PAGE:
We perform mathematical analysis and calculations such as finding the mean, median, and variance of data samples, applying filters on features, performing matrix multiplication, or finding gradients. All these calculations can be done within Python, but NumPy makes them 50 times faster. It makes Numpy the first choice for development.

Some good use cases of Numpy are:

- Numpy provides the functionality of
**generating random numbers**, which can be used to initialize the parameters for machine learning and deep learning models. These random numbers can follow a particular probability distribution per our needs. For example, it can give us numbers following a normal distribution. - Numpy is used to
**apply smoothening operations on data features**, making the training of machine learning models stable and efficient. - Numpy is used to
**calculate the gradient of vectors to update the parameters**while iterating over the training dataset. This is used in the core part of learning while training ML models. - Numpy is used to perform
**huge matrix multiplication**. The number of parameters can range in billions, and performing matrix multiplication on them can be a massive bottleneck while training DL models, but Numpy handles it very efficiently.

It holds much more potential than what we mentioned till now, making it an integral and essential library to learn about. So let's begin with the installation and know some essential supports it provides.

One can find the detailed instruction to install NumPy on all operating systems in our make your system machine learning-enabled blog. To install NumPy via Python PyPI (pip), we can use the commands below:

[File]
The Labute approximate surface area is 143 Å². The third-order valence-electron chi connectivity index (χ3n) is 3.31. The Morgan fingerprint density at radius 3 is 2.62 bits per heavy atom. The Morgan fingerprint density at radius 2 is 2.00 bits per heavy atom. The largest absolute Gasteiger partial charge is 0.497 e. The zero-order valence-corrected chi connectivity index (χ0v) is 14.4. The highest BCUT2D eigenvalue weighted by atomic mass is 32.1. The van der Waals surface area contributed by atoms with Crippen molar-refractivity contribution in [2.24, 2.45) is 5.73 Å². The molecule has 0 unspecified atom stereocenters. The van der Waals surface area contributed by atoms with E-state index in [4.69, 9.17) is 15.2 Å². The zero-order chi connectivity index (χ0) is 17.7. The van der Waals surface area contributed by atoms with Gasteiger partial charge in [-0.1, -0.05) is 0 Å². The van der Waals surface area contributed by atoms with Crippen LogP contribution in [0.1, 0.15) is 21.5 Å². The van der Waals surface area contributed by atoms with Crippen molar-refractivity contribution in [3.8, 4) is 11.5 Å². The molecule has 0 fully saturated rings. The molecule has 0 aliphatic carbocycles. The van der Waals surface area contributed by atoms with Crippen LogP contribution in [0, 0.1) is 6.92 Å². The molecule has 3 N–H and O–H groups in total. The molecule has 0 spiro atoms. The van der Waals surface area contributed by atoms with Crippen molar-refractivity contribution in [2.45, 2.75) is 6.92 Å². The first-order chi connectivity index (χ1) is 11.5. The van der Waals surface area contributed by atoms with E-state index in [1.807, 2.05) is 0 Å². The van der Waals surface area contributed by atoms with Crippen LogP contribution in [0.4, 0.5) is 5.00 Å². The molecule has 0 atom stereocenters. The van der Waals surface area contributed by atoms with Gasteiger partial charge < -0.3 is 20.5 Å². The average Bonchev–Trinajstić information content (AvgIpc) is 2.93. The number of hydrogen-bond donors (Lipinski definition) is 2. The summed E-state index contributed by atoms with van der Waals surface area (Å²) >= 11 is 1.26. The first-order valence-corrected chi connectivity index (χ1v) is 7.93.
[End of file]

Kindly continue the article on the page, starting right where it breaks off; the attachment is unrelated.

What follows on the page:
```
Python2 on terminal → pip install numpy
Python3 on terminal → pip3 install numpy
Jupyter notebook python2 → !pip install numpy
```

Once installed, we can import this library and use it in our codes. For example:

`import numpy as np`

The Numpy library is imported with a new name of "np". So in future sections, whenever we call 'np', it will indirectly refer to Numpy. Let's first learn about creating a numpy array using the numpy library, and then we will see its mathematical operations.

We can convert a list, a native data structure in Python, into a numpy array using the **np.array()** function. For example:

```
np.array([1,2,3])
#Output:
array([1, 2, 3])
```

We can also specify the data type inside the "np.array" function. Suppose we select a data type as "int", but the input list has float values. In that case, while creating an array, it will take the floors of those float values, as shown in the example below. Please note the difference between "dtype" and the corresponding output.

```
np.array([1,2,3.7],dtype = int)
Output:
array([1, 2, 3])
np.array([1,2,3.7],dtype = float)
Output:
array([1., 2., 3.7])
```

As discussed earlier, a NumPy array can be multidimensional, and the same can be created by passing a list of lists to the np.array() function. For example, a 2x3 NumPy array can be created as follows:

```
np.array([[1,2,3],[4,5,6]])
#Output:
array([[1, 2, 3],
[4, 5, 6]])
```

The **np.full()** function can create an array containing a fixed number. We provide the array's shape and the number we want to fill in that array. This method is useful while assigning the same value to all the parameters during the training of a machine learning model. Let's take a look at an example.

```
np.full((2,2),5) # Shape is 2X2 and we want to fill 5 in this array
Output:
array([[5, 5],
[5, 5]])
```

There is one extra function, **np.zeros(),** which creates an array with all elements zero. We need to pass the shape of the array as a tuple to this function, and it will provide the array. For example:

```
np.zeros((2,2))
#Output:
array([[0., 0.],
[0., 0.]])
```

Similarly, **np.ones()** will give us the array of required shapes with all elements 1. For example:

```
np.ones(4)
# Output:
array([1., 1., 1., 1.])
```